When the boys told me it wasn’t so much fun with Jadwiga because she ignored them, I had to weigh my desire for a clean oven and a house that smelled like Pine-Sol with their desire to play that stupid plastic hippo game. She made chicken soup with real broth from a whole chicken she boiled all afternoon with celery and onions, and egg noodles she put in the last few minutes.
When they were old enough to all be in school, I switched to only before and after school help to get them to school — at one point three schools: elementary, middle and high school — pick up and drive to sports after school while I was at work. I cursed snow days, early dismissals, late arrivals and the holiday-inspiring presidents as well as random institute days — work days for me and free-for-alls for the boys.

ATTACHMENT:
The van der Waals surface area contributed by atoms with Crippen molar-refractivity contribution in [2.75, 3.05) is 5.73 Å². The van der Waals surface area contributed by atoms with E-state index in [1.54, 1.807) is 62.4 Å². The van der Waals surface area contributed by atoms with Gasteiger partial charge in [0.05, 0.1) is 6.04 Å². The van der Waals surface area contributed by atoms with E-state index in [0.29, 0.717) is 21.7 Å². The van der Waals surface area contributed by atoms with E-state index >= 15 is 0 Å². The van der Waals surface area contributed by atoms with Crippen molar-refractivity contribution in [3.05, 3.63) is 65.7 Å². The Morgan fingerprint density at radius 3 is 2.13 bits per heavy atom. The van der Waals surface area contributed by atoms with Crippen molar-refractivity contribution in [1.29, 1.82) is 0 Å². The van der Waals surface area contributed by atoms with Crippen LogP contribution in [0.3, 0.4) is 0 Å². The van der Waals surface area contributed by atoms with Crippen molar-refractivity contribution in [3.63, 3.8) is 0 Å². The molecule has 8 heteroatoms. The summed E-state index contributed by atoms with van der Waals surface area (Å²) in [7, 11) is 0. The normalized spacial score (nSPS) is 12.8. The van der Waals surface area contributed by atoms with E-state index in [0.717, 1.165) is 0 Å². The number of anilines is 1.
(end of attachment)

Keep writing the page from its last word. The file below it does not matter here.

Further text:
“Don’t forget we have a half-day Friday,” the boys would say and it always gave me hives.
I cobbled together a complicated school day-off schedule by sharing sitters with mothers who didn’t work outside the house or worked different schedules than I did. I crossed my fingers. I bartered.
If any of the boys was sick enough to stay home, my day was shot unless I could fill in the in-betweens during school hours. It was too far a commute — more than an hour each way — for me to go and come back and go and come back. So you had to be really sick in our house to stay home — high fever, bleeding, vomiting, that kind of thing. Visible evidence. No vagaries, sore throats, mild headaches or “fakatitis” as my sister-in law Bernie called it.